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Mannington Mills celebrates 90 years in flooring business

June 28, 2005
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SALEM - June 28 - (Courier-Post) - Ensconced in marsh grass at the end of a country road, Mannington Mills churns out resilient flooring 24 hours a day, at least five days a week.

It's an unlikely setting for a factory.

But then, Mannington prides itself on differentiating the company from the rest of the corporate pack, still family owned and selling only through independent flooring specialists rather than big-box home centers.

"If this plant was owned by a conglomerate, this would be a very different place," said Keith Campbell, chairman of the board and the fourth generation to lead the company. "Our family views Mannington Mills as a legacy rather than an asset."

Now marking its 90th year, the company is rolling out an aggressive strategy to grow through acquisition and new products, investing $40 million in expanding its hardwood floors operation. Campbell said Mannington expects to double its sales within the next seven years.

"We make the best stuff out there and that's what we're going to show in the marketplace," he said.

Campbell's great-grandfather, Scottish immigrant John Boston Campbell, founded the company in 1915, choosing this sleepy stretch because of its proximity to the railroad. The business is professionally managed - Tom Davis, who came up through the ranks, is chief executive officer - but the Campbells set the tone.

"We are phenomenally blessed to be here and we plan on staying and continuing to nurture this company," Campbell said.

Mannington is the only corporate headquarters in Salem County, the state's poorest, least-populated county. The plant employs 850 people; more than 300 have worked at Mannington for more than 25 years.

The sprawling complex includes an employee gym and cafeteria. Each Tuesday, the company store - the Flooring Emporium - opens so employees can purchase Mannington products at deep discounts.

"You'll see the wives coming in with their husbands to pick out what they need," said Betsy Amoroso, community relations manager.

Inside the bustling vinyl plant, crushed limestone and colored chips are blended in a giant mixing tank, heated and pressed into sheets and embossed on 12-foot-long rollers, like a printing press. The company also makes 12-inch-square flooring for commercial customers, including Target.

The housing boom has been a boon for Mannington, which has forged relationships with major builders, Amoroso said.

Most of the company's expansion will be at its southern operations in Alabama and North Carolina, which produce wood floors, laminates and commercial carpeting. Bamboo flooring is imported from China. But vinyl sheet goods still account for roughly half of the firm's sales.

Mannington also has broadened its public persons by providing flooring for some high-profile projects. The company supplied 5,000-square-feet of hardwoods in cherry and hand-scraped hickory for the 25th anniversary home on the PBS series This Old House.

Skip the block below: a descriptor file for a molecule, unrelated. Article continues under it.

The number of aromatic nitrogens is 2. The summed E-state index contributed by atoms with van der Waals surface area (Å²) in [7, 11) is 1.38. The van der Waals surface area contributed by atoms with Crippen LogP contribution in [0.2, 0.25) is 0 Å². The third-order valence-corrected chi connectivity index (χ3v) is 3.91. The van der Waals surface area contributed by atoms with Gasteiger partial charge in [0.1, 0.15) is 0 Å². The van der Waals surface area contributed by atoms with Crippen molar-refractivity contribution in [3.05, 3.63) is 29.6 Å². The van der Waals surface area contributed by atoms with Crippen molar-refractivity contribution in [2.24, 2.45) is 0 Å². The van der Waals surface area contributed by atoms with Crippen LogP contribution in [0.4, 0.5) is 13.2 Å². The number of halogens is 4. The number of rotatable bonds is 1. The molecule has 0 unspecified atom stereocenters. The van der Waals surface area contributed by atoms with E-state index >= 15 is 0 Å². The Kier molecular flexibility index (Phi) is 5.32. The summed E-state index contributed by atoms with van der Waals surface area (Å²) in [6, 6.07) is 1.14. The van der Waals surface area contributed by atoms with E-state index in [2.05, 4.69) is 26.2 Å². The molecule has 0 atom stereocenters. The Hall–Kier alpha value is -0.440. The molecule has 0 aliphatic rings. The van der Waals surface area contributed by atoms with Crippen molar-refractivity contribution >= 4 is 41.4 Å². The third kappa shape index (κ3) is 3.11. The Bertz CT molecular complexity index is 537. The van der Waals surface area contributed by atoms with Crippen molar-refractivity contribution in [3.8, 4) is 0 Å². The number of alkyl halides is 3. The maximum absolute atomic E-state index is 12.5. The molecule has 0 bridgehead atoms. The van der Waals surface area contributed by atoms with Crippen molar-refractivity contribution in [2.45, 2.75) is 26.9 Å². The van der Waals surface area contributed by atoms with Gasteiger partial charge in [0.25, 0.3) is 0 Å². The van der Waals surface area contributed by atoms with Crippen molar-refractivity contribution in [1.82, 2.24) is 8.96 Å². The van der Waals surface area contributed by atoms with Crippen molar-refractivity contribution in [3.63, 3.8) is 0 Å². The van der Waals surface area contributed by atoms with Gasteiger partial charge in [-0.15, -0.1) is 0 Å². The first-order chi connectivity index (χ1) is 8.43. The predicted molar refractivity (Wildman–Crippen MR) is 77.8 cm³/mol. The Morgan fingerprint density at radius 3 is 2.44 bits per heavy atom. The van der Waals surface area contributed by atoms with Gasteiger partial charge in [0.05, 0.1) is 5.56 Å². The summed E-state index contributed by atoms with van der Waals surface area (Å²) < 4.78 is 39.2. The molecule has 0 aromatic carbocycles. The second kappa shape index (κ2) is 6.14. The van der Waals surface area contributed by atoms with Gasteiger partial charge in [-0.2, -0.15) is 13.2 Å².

Candace Olsen, host of HGTV's Divine Design, chose Mannington's resilient flooring in the Bombay pattern for a bathroom. The company donated flooring for the newly renovated Delaware Art Museum.

"It's not just that they're nice folks," said Sandy Montero, publisher of the trade journal Floor Covering Weekly. "It's that they're business people of good character, too."

He said Mannington's emphasis on style and design helps the company go toe to toe with competitors Armstrong and Mohawk.

Its latest line, the premium vinyl Realistique, is the company's most successful launch in nearly a decade.

Montero said Mannington has grown through a superior network of 33 distributors, who deliver products to independent retailers, many of them mom-and-pop stores.

"Staking a claim with the specialty flooring retailers has contributed to Mannington's tremendous growth," he said. "There are retailers whose fathers and grandfathers did business with Keith Campbell's father and grandfather." He said the company distinguished itself in the early 1990s when its much-heralded Mannington Gold flooring developed problems with wear and shrinkage.

"It was a real threat to the company but (then chairman) Johnny Campbell stood by the retailers and distributors and made good on the product," he said. "It was a bold statement and it won them a lot of loyalty."

Campbell, 51, is the youngest of Johnny's four children and the only son. He went to work for Mannington immediately after college.

"There were a lot of doors that were not opened for my sisters that were opened for me," he said.

The eldest of Campbell's three children is 20 and he isn't sure if any of them will be interested in the company. A nephew, 32-year-old lawyer Zach Zehner, has just joined the management team.

"I've advised my children to go to work for someone else first because if they're going to work for Mannington they have to bring something to the party," he said.

Campbell said the company is committed to remaining private so management doesn't have to answer to "the bow ties on Wall Street."

"We tend to control our own destiny," he said.

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